For individually addressable LEDs the different colors are controlled in a circuit within the LED chip, so you only need to send positive, negative, and data. The other nice thing is that due to the nature of data its trace doesn’t need to be very thick, so the majority of the strip can be occupied by the positive and negative traces. Some different types of individually addressable strips have additional lines for things like backup data, or clock, and as expected, those strips suffer more from voltage drop than their 3 wire counterparts.
The best way to inject power for maximum performance would be to run a pair of huge power cables directly from the power supply to each LED on the strip, but that’s clearly not feasible, so instead the best way to inject power is to balance your performance expectations with your effort. As I’ve already mentioned, my preferred method that balances cost, ease of installation and performance is to run 22 gauge wire inside of the aluminum channels alongside the LED strips essentially increasing the size of the positive and negative traces on the LED strip and then run 16 gauge “home run” wires directly from the power supply to specific easily accessible locations throughout the run. The more home runs you make, the greater brightness you’ll be able to achieve.
Here’s the strip with no power injection. You can see I’m able to get full color accuracy using the 2000mA current limiter in WLED. With only my 22 gauge wiring and no home runs I’m able to increase that current limit up to 4000mA. Without the 22 gauge wires but adding 2 home runs I’m able to push all the way up to 9000mA in the current limiter before I get any noticeable color inaccuracies, and by combining the two methods I can get all the way to 20000mA or 20 amps at full brightness white.
If you’ve got a really long run and you want to use two different power supplies, you need to be careful not to connect the positive lines of your power supplies together. Your grounds can and should be connected together, and the data line should run through the entire strip, but the positive power wires need to be separate to avoid issues caused by switch mode power supplies being out of phase with each other. Honestly, for most installs the multiple power supply option should be used as a last resort and it’s probably best left to the LED experts.
So why do your LED strips turn red near the end anyways? We tend to associate the color red with heat and so lots of people think that it’s the strip overheating, but the real reason is because the red LED in the chip requires less voltage to light up than the blue and green ones, so as voltage drop becomes more and more of an issue the blue and green channels will experience a greater decrease in brightness than the red channel, which then shifts all your colors into the red spectrum.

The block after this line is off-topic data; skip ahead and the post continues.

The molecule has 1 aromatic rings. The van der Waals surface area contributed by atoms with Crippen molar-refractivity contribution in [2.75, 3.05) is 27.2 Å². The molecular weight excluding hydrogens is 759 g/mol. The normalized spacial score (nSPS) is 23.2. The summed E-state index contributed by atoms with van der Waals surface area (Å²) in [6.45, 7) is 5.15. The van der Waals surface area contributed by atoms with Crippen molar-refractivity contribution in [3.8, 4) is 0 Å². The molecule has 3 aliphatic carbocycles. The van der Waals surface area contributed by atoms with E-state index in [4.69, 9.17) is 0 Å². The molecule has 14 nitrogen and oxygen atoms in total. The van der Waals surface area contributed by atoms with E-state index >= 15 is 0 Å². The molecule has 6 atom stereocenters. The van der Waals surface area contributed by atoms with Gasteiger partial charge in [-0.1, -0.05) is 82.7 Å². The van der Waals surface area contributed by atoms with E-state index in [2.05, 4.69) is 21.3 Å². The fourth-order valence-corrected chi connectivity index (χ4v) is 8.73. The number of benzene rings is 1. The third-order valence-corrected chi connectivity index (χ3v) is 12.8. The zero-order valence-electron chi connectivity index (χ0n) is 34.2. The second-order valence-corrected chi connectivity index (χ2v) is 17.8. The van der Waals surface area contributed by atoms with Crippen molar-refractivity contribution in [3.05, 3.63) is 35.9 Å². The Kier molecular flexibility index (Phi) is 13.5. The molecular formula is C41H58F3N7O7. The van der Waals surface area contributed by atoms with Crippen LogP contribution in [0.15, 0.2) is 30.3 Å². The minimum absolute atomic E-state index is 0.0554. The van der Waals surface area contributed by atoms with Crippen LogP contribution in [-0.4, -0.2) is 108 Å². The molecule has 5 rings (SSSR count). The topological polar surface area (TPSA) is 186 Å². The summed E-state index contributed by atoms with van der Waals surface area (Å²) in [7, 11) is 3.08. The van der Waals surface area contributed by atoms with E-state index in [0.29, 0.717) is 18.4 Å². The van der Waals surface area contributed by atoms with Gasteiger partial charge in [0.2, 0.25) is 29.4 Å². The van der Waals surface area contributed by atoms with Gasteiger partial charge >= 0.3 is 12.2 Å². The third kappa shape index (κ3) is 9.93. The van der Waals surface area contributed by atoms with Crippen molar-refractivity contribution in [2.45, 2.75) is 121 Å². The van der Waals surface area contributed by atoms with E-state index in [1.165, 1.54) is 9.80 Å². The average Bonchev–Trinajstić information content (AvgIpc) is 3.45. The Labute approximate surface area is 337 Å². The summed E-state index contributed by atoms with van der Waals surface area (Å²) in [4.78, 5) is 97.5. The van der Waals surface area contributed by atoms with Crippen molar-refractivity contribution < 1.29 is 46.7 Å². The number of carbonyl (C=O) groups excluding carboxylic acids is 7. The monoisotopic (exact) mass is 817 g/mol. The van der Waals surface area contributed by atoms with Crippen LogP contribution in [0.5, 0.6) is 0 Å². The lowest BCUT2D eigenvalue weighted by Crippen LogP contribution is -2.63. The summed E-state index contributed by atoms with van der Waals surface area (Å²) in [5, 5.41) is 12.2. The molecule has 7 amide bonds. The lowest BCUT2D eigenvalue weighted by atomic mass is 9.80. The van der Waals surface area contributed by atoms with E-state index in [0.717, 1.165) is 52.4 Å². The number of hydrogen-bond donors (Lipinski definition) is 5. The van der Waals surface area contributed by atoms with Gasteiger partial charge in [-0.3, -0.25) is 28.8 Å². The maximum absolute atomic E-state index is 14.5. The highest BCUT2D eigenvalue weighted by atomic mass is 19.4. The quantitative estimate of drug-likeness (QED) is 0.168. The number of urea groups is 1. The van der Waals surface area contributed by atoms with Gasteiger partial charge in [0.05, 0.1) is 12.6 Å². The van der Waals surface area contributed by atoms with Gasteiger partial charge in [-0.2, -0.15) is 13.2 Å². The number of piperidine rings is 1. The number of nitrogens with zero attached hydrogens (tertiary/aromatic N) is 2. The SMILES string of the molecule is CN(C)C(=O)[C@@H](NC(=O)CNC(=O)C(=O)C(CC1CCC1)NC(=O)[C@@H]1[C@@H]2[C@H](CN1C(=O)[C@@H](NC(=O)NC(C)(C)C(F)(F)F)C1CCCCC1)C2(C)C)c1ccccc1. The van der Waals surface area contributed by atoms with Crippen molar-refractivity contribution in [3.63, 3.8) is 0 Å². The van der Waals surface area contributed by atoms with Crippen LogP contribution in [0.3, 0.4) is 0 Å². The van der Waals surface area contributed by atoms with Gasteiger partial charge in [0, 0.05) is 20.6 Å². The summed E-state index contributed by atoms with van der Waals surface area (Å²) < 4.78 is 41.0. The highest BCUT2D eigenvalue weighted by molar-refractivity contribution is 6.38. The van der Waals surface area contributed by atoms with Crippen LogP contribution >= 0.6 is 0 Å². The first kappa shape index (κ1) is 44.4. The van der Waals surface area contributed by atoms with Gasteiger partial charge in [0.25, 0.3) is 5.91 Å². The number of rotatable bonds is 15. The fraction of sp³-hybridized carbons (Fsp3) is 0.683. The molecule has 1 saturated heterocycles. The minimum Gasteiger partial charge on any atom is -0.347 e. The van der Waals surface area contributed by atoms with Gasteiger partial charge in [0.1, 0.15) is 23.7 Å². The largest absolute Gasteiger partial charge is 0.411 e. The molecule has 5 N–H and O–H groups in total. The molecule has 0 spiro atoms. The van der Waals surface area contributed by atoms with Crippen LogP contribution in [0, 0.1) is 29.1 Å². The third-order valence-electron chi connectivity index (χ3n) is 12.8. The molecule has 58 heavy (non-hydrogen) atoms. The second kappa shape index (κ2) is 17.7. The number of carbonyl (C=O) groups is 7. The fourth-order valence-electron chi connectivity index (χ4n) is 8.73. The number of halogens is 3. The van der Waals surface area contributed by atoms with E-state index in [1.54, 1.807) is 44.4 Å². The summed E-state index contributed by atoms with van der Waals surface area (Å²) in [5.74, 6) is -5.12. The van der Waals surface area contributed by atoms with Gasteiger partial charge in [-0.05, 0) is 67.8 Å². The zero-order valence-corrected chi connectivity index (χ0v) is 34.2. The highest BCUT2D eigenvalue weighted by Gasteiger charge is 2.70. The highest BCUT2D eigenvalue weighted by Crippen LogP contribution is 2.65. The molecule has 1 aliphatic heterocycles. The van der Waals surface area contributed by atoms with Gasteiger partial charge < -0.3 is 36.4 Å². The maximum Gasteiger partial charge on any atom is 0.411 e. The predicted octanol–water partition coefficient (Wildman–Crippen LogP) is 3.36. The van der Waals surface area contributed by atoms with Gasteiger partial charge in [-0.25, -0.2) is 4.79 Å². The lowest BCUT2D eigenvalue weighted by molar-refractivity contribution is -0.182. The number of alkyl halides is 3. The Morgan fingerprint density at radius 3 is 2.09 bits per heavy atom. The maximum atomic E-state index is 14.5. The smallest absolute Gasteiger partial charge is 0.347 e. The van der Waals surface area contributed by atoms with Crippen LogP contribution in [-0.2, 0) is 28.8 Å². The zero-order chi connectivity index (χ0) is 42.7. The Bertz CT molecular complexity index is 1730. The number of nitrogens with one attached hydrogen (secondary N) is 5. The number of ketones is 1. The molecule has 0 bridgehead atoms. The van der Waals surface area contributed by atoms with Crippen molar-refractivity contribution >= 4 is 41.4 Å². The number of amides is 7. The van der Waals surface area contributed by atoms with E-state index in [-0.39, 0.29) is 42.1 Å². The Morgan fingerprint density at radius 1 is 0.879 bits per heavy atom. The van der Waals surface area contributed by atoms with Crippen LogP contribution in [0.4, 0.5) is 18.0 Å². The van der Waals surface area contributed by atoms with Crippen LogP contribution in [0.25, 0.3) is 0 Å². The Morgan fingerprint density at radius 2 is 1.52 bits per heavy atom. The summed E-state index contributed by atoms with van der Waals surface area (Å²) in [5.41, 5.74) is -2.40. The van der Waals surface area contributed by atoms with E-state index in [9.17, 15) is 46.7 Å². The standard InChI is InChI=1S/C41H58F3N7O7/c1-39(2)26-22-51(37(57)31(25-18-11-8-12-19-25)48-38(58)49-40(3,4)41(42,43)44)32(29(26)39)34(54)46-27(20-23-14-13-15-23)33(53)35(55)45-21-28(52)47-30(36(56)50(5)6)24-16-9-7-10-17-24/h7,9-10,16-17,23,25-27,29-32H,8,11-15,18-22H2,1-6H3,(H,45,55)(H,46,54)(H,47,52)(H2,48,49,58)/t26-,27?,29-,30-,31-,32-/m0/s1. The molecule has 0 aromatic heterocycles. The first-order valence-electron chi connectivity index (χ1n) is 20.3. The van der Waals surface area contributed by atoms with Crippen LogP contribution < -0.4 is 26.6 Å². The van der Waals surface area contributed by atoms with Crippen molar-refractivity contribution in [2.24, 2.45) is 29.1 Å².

So to recap: If your LED strip looks like this, you’ve probably got voltage drop issues. The easiest fix is to just turn down the brightness which causes each LED to require less current, leaving plenty for the rest of the strip. If lowering the brightness is not an acceptable solution, you can inject power at different points by running an additional wires back to the power supply and connecting positive to positive and negative to negative.
To avoid voltage drop in the first place, you can you use higher voltage LEDs, but you should be aware that as the voltage gets higher the potential for a fire caused by faulty wiring goes up, 5 volts strips will be the safest and for runs under 3 meters and less than 100 leds total you can safely use 5V strips at full brightness without power injection, and 12V strips can be used up to about 8 meter and 40 LEDs. In all cases adding a fuse to your power wires is good practice, and using a power supply with short circuit protection is always a good idea.
House fires are no laughing matter and I’ve always done my best to show safe and responsible wiring configurations in my videos. I want to make it clear that I am not an electrician, an electrical engineer, an insurance adjuster or a lawyer, I AM a certified high school physics teacher with plenty of knowledge and coursework in electricity. Please, if you’re unsure about how to wire these things, do a little more research or get a qualified professional to help you, there’s no need to put yourself or your family in danger for some pretty lights.